[Table 1] also describes the prevalence of dual use of tobacco. In this sample, 14.2% men used dual forms. Men aged 45-64 years used dual forms more often (18.1%). In two extreme age groups, nearly one in ten men used dual form of tobacco. Their frequency (number of sticks and number of episodes of SLT) of tobacco use was 18/day, which was higher than any single form of tobacco use (smoking only 9/day and smokeless only 7/day). This gave a clue to a higher level of addiction in dual users compared to single users. Prevalence of dual use of tobacco was more in rural areas (16%) compared to urban areas (13.5%). Dual use was more common in laborers (19.5%) and by farmers (15.3%). Among all tobacco users, 58% were smokers only, 22% were SLT users only and 20% were dual users.

Socioeconomic gradient

The participants were grouped into four quartiles (first being the poorest) according to household assets based on principal component analysis. [Figure 1] shows an intimate link of tobacco use in general (single use or in combination) with socioeconomic deprivation. There was a constant decline of prevalence after the second quartile. However, this decline was sharper in the case of dual users.
Figure 1: Prevalence (%) of tobacco use in single or combined forms according to wealth quartiles

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[Table 2] gives the distribution of other socioeconomic factors across three groups of tobacco users in this sample. Tobacco users in general were found to have significantly lower educational achievements and wealth quartiles compared with non-users. They had significantly lower intake of fruit. Some of them had an additional habit of using alcohol more than non-users of tobacco. As a result, they presumably had less money to buy nutritious food. This conviction is supported by their very thin body (BMI < 18.5 kg/m 2 ). All the deprivations described above are more prominent in dual users compared to single user groups (in general) or non-users.
Table 2: Socioeconomic deprivation associated with dual use of tobacco (n=4312)


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The above mentioned socioeconomic factors could be inter-dependent. To find out the independent factor(s) associated with the dual use of tobacco, Multiple Logistic Regression Analysis was performed entering age, residence, education, wealth indices, alcohol use, fruit intake and BMI altogether into the model. All variables except residence and alcohol consumption entered into the model had quantitative values. Significance of all other variables except wealth indices disappeared in the presence of wealth indices in the statistical model (data not shown).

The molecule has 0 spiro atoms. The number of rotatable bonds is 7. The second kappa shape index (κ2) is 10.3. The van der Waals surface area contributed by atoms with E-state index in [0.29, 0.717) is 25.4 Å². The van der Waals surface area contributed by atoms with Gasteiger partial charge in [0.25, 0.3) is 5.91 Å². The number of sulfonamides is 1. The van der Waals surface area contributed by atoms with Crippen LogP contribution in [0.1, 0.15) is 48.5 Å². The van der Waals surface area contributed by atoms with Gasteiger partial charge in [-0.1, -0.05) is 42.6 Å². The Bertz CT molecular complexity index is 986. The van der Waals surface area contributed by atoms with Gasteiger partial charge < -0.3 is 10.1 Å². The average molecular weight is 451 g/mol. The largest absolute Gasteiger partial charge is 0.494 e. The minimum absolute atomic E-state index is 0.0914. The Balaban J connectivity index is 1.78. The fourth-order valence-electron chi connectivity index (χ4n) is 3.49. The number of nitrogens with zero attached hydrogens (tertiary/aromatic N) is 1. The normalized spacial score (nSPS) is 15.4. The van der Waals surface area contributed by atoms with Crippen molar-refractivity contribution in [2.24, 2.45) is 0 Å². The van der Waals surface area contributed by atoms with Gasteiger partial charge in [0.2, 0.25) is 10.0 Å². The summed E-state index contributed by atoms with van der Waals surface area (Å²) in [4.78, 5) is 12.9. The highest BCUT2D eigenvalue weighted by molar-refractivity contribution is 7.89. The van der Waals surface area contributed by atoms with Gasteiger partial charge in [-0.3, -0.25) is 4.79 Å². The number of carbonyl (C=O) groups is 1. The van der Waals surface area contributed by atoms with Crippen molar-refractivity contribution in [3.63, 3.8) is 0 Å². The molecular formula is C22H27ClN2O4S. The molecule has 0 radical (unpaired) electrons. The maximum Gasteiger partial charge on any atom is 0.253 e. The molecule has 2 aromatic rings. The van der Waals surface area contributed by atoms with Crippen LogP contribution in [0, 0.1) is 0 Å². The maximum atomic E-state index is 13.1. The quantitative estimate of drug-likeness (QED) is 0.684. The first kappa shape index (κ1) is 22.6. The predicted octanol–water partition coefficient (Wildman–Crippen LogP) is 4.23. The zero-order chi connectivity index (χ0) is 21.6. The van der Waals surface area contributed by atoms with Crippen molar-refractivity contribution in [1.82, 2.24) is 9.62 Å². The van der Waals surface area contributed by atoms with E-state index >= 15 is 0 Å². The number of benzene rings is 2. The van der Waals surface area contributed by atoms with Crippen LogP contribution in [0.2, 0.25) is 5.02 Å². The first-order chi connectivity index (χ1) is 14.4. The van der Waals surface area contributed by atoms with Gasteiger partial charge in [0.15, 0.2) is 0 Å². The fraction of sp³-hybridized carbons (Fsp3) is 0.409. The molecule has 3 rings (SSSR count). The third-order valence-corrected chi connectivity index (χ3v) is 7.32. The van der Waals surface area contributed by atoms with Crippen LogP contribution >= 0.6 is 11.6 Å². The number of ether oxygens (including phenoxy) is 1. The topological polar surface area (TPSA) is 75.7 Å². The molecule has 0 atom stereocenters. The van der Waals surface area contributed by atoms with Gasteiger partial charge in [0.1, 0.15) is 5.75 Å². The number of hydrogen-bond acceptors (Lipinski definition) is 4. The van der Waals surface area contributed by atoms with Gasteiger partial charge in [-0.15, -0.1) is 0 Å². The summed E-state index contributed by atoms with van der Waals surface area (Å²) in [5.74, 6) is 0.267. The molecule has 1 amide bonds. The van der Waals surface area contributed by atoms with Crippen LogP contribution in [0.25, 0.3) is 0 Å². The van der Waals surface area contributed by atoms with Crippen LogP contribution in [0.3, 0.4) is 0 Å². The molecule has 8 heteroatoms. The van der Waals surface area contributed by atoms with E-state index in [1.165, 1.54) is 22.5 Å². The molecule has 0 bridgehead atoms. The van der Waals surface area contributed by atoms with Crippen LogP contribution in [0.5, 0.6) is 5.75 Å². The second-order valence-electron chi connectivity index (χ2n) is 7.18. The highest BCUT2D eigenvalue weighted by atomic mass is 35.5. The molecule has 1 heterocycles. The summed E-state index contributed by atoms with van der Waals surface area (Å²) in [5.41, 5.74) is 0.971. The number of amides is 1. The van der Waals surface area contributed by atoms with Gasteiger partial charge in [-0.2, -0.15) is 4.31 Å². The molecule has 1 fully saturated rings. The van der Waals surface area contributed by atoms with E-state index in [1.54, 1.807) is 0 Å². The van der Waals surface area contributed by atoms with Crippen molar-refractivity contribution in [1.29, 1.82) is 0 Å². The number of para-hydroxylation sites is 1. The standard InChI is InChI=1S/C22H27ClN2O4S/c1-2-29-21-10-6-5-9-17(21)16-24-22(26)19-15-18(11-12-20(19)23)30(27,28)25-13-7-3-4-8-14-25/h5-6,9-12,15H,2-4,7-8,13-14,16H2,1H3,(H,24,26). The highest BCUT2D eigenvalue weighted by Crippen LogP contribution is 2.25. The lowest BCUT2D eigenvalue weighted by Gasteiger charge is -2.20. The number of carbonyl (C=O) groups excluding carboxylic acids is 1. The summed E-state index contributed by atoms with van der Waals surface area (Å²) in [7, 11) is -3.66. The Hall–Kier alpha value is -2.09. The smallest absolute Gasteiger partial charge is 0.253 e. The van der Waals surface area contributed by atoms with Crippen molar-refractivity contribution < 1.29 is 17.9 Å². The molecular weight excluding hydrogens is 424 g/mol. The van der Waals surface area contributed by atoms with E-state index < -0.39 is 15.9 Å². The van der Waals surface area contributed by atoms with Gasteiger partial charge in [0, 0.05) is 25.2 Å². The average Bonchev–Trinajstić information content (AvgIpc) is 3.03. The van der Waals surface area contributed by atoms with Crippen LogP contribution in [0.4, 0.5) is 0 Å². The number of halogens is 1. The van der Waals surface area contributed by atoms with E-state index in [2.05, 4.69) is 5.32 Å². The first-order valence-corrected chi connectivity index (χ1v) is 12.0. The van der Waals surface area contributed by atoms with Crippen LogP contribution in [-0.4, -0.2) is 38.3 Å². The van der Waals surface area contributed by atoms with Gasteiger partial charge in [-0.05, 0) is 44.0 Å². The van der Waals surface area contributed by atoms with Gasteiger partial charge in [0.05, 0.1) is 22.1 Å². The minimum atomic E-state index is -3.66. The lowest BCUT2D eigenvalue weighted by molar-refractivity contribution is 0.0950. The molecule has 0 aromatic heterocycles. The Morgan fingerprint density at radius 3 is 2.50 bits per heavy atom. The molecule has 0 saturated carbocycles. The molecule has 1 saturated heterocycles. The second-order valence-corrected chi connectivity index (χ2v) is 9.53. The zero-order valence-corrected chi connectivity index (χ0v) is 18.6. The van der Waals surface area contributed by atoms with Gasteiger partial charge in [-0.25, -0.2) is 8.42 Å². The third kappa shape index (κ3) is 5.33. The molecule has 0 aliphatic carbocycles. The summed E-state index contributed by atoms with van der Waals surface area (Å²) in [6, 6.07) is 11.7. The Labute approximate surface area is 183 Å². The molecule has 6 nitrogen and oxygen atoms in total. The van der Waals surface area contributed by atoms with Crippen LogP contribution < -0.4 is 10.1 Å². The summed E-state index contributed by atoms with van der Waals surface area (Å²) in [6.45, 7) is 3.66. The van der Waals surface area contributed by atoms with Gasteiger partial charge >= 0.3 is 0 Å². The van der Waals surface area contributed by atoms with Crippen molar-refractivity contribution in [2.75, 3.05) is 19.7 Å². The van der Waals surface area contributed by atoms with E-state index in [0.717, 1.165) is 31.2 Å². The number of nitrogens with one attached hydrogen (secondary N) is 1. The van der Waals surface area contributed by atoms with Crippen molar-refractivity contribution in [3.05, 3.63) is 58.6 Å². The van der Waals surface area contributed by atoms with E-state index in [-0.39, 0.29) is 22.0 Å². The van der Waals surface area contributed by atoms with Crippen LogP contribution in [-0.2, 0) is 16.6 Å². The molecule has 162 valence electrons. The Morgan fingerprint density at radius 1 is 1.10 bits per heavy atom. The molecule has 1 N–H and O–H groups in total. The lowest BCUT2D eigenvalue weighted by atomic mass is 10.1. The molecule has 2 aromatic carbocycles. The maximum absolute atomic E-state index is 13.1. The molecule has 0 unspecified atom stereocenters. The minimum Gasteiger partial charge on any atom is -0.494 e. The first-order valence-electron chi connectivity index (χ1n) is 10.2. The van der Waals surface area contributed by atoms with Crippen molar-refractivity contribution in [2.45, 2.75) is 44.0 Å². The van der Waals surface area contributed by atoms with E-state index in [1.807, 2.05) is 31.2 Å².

» Discussion Top


We report here for the first time in Bangladesh the factors associated with dual use of tobacco from a national survey. [7] The dual users constitute exactly one in five of all tobacco users. Their addiction level probably provides a substantial resistance to the inventions for quitting. At the same time they are hard to reach people because of low media exposures as perceived from their lack of household assets like cell phone, radio and television.

Prevalence of dual use in India was >6% for comparable age group [9] and 4% in US blue collar people [10] and 6% in Nigerians. [11] In India, dual use is more prevalent in people having no or little education and those living in rural areas. [9] Like our sample of Bangladeshi people, [7] Nigerian dual users were less educated and the US dual users were binge drinkers. In this study, two-third Bangladeshi alcohols users are binge drinkers [7] and most of them fall under dual user category. Our findings are similar to all studies mentioned above, but we report here a more rigorous assessment of the socioeconomic deprivation. The above facts may suggest that the dual users have fairly similar social characteristics in most of the places.

In our sample, the prevalence of SLT runs parallel to the prevalence of dual use. Almost half of all SLT users smokers as well. Many Bangladeshi people perceive that smoking brings more pleasure if it is done concomitantly with chewing of tobacco leaves with betel quid. Therefore, efficient control of smoking will depend on the control of SLT to a large extent. If we consider smoking alone and in combination with SLT, more than half of Bangladeshi men are addicted to tobacco.